No Identification - A Barrier to Success

Written by Melanie G. Snyder on Wednesday - January 23, 2013.

For people coming out of prison, lack of identification is one of the most fundamental barriers to success. Without official forms of ID (Social Security card, birth certificate, drivers license or other government-issued photo ID), they can't get a job, housing, health care, education, insurance, a bank account or access many of the basic services and programs that can help them move toward self-sufficiency . . . 

Their ID may have been lost during processes associated with their arrest and incarceration. Their drivers license may have been suspended for non-payment of child support,  DUI or other offenses. If they experienced homelessness before their incarceration, any ID they might have had may have been lost or stolen. Many never had a copy of their Social Security card or birth certificate. 

Yet, obtaining ID is a "catch-22":

* they can't get a Social Security card without showing a birth certificate

* in order to apply for a birth certificate, they must show a valid, government-issued photo ID and proof of residence

* in order to apply for a state-issued photo ID or drivers license, they must show their Social Security card, proof of identity and proof of residence.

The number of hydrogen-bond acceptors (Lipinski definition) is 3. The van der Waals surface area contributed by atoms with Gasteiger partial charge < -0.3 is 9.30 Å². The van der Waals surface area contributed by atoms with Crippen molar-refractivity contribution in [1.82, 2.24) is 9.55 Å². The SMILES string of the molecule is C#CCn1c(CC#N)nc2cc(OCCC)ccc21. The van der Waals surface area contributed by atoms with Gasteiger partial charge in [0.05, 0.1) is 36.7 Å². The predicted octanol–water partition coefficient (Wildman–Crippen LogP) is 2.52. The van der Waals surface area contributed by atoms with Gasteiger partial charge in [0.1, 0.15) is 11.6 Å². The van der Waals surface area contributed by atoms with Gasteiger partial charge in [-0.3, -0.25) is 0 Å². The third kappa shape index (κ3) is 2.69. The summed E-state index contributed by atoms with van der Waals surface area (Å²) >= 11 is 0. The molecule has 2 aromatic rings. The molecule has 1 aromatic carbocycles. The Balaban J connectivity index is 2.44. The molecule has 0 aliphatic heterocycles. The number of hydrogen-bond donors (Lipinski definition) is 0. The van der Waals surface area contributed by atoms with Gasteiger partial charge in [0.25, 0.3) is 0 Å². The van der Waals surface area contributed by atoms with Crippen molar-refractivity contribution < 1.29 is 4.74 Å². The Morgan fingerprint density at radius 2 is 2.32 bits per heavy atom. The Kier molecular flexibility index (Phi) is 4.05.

The Lancaster County Reentry Management Organization, in partnership with PA CareerLink of Lancaster County provides a free service to assist people coming out of prison to obtain necessary ID to help them on the road to self-sufficiency.  Since starting this service, the RMO has helped over 85 people to obtain IDs. For information on how to get help obtaining ID through this program, contact the RMO at 717-723-1075.

For a more in-depth perspective on the impact of lost or stolen ID, see this article on the website for "Governing" magazine, titled "The Catch-22 of Restoring Lost ID"

About the Author

Melanie G. Snyder

Melanie G. Snyder

Melanie G. Snyder serves as the Executive Director of the Lancaster County Reentry Management Organization (RMO). She was a featured TEDx speaker at the first-ever TEDx event in Lancaster. 

She is an NIC-certified Offender Workforce Development Specialist, a certified Global Career Development Facilitator, and a certified instructor for the Annie E. Casey Foundation's Healing Communities model. She is also a trained restorative justice mediator.

Prior to Melanie's involvement with the RMO, she spent several years researching and writing the book Grace Goes to Prison: An Inspiring Story of Hope and Humanity (Brethren Press, 2009), which tells the true story of a woman who volunteered in Pennsylvania's state prisons for over 30 years, creating inmate education and reentry programs based on principles of restorative justice. After Grace Goes to Prison was published, Melanie traveled throughout the United States, doing speaking engagements and meeting with other reentry and restorative justice professionals to discuss criminal justice issues and exchange information and ideas.